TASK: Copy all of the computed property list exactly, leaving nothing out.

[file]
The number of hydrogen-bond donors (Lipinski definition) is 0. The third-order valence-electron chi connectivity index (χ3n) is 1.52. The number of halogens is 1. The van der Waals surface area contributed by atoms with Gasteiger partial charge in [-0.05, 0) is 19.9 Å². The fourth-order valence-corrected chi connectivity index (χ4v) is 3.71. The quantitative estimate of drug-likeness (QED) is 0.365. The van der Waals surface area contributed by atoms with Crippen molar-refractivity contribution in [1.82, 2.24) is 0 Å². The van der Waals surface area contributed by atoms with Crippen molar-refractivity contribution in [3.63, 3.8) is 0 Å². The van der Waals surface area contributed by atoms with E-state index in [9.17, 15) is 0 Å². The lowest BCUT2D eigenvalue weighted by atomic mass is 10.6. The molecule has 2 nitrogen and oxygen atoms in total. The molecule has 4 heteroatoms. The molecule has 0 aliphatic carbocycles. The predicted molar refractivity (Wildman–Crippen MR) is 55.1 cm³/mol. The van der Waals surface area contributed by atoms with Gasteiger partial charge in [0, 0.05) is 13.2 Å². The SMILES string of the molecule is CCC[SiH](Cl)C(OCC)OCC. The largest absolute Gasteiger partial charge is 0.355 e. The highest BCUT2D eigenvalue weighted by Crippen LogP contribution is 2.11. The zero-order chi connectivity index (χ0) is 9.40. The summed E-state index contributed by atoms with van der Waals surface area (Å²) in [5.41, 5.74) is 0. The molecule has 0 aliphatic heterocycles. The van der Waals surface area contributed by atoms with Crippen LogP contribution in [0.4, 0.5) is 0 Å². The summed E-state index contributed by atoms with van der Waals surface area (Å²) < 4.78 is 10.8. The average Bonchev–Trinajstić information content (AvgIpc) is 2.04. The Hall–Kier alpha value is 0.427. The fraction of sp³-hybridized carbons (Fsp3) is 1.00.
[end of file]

The number of hydrogen-bond donors (Lipinski definition) is 0. The third-order valence-electron chi connectivity index (χ3n) is 1.52. The number of halogens is 1. The van der Waals surface area contributed by atoms with Gasteiger partial charge in [-0.05, 0) is 19.9 Å². The fourth-order valence-corrected chi connectivity index (χ4v) is 3.71. The quantitative estimate of drug-likeness (QED) is 0.365. The van der Waals surface area contributed by atoms with Crippen molar-refractivity contribution in [1.82, 2.24) is 0 Å². The van der Waals surface area contributed by atoms with Crippen molar-refractivity contribution in [3.63, 3.8) is 0 Å². The van der Waals surface area contributed by atoms with E-state index in [9.17, 15) is 0 Å². The lowest BCUT2D eigenvalue weighted by atomic mass is 10.6. The molecule has 2 nitrogen and oxygen atoms in total. The molecule has 4 heteroatoms. The molecule has 0 aliphatic carbocycles. The predicted molar refractivity (Wildman–Crippen MR) is 55.1 cm³/mol. The van der Waals surface area contributed by atoms with Gasteiger partial charge in [0, 0.05) is 13.2 Å². The SMILES string of the molecule is CCC[SiH](Cl)C(OCC)OCC. The largest absolute Gasteiger partial charge is 0.355 e. The highest BCUT2D eigenvalue weighted by Crippen LogP contribution is 2.11. The zero-order chi connectivity index (χ0) is 9.40. The summed E-state index contributed by atoms with van der Waals surface area (Å²) in [5.41, 5.74) is 0. The molecule has 0 aliphatic heterocycles. The van der Waals surface area contributed by atoms with Crippen LogP contribution in [0.4, 0.5) is 0 Å². The summed E-state index contributed by atoms with van der Waals surface area (Å²) < 4.78 is 10.8. The average Bonchev–Trinajstić information content (AvgIpc) is 2.04. The Hall–Kier alpha value is 0.427. The fraction of sp³-hybridized carbons (Fsp3) is 1.00.